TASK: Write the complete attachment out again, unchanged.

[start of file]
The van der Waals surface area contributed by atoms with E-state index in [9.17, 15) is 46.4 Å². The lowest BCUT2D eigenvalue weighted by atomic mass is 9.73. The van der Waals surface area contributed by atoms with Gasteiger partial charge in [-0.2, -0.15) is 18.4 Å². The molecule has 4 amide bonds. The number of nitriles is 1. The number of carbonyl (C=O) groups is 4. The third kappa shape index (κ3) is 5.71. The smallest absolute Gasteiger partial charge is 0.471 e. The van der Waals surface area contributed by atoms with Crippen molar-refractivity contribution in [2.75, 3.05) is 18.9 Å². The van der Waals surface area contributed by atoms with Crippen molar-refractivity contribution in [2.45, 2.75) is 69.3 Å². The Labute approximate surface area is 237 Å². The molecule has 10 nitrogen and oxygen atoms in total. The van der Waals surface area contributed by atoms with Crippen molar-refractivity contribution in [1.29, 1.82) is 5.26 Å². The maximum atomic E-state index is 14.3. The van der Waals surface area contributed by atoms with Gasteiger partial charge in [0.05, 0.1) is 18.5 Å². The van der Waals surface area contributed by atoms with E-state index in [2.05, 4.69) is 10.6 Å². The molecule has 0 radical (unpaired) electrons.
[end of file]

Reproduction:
The van der Waals surface area contributed by atoms with E-state index in [9.17, 15) is 46.4 Å². The lowest BCUT2D eigenvalue weighted by atomic mass is 9.73. The van der Waals surface area contributed by atoms with Gasteiger partial charge in [-0.2, -0.15) is 18.4 Å². The molecule has 4 amide bonds. The number of nitriles is 1. The number of carbonyl (C=O) groups is 4. The third kappa shape index (κ3) is 5.71. The smallest absolute Gasteiger partial charge is 0.471 e. The van der Waals surface area contributed by atoms with Crippen molar-refractivity contribution in [2.75, 3.05) is 18.9 Å². The van der Waals surface area contributed by atoms with Crippen molar-refractivity contribution in [2.45, 2.75) is 69.3 Å². The Labute approximate surface area is 237 Å². The molecule has 10 nitrogen and oxygen atoms in total. The van der Waals surface area contributed by atoms with Crippen molar-refractivity contribution in [1.29, 1.82) is 5.26 Å². The maximum atomic E-state index is 14.3. The van der Waals surface area contributed by atoms with Gasteiger partial charge in [0.05, 0.1) is 18.5 Å². The van der Waals surface area contributed by atoms with E-state index in [2.05, 4.69) is 10.6 Å². The molecule has 0 radical (unpaired) electrons.